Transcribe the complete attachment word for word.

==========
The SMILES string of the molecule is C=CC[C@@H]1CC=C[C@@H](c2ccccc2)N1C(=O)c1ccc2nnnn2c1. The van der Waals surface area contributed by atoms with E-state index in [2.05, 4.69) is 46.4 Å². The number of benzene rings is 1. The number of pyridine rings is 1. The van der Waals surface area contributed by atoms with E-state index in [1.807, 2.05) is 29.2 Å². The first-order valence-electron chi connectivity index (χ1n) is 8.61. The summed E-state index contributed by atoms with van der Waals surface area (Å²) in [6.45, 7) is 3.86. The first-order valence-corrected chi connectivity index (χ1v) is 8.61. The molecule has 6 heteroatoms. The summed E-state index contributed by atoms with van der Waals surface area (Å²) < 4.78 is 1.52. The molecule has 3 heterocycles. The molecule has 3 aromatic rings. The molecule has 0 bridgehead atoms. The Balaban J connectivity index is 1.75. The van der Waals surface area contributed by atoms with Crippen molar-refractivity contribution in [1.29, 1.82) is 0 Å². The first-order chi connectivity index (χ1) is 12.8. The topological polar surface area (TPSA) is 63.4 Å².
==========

The SMILES string of the molecule is C=CC[C@@H]1CC=C[C@@H](c2ccccc2)N1C(=O)c1ccc2nnnn2c1. The van der Waals surface area contributed by atoms with E-state index in [2.05, 4.69) is 46.4 Å². The number of benzene rings is 1. The number of pyridine rings is 1. The van der Waals surface area contributed by atoms with E-state index in [1.807, 2.05) is 29.2 Å². The first-order valence-electron chi connectivity index (χ1n) is 8.61. The summed E-state index contributed by atoms with van der Waals surface area (Å²) in [6.45, 7) is 3.86. The first-order valence-corrected chi connectivity index (χ1v) is 8.61. The molecule has 6 heteroatoms. The summed E-state index contributed by atoms with van der Waals surface area (Å²) < 4.78 is 1.52. The molecule has 3 heterocycles. The molecule has 3 aromatic rings. The molecule has 0 bridgehead atoms. The Balaban J connectivity index is 1.75. The van der Waals surface area contributed by atoms with Crippen molar-refractivity contribution in [1.29, 1.82) is 0 Å². The first-order chi connectivity index (χ1) is 12.8. The topological polar surface area (TPSA) is 63.4 Å².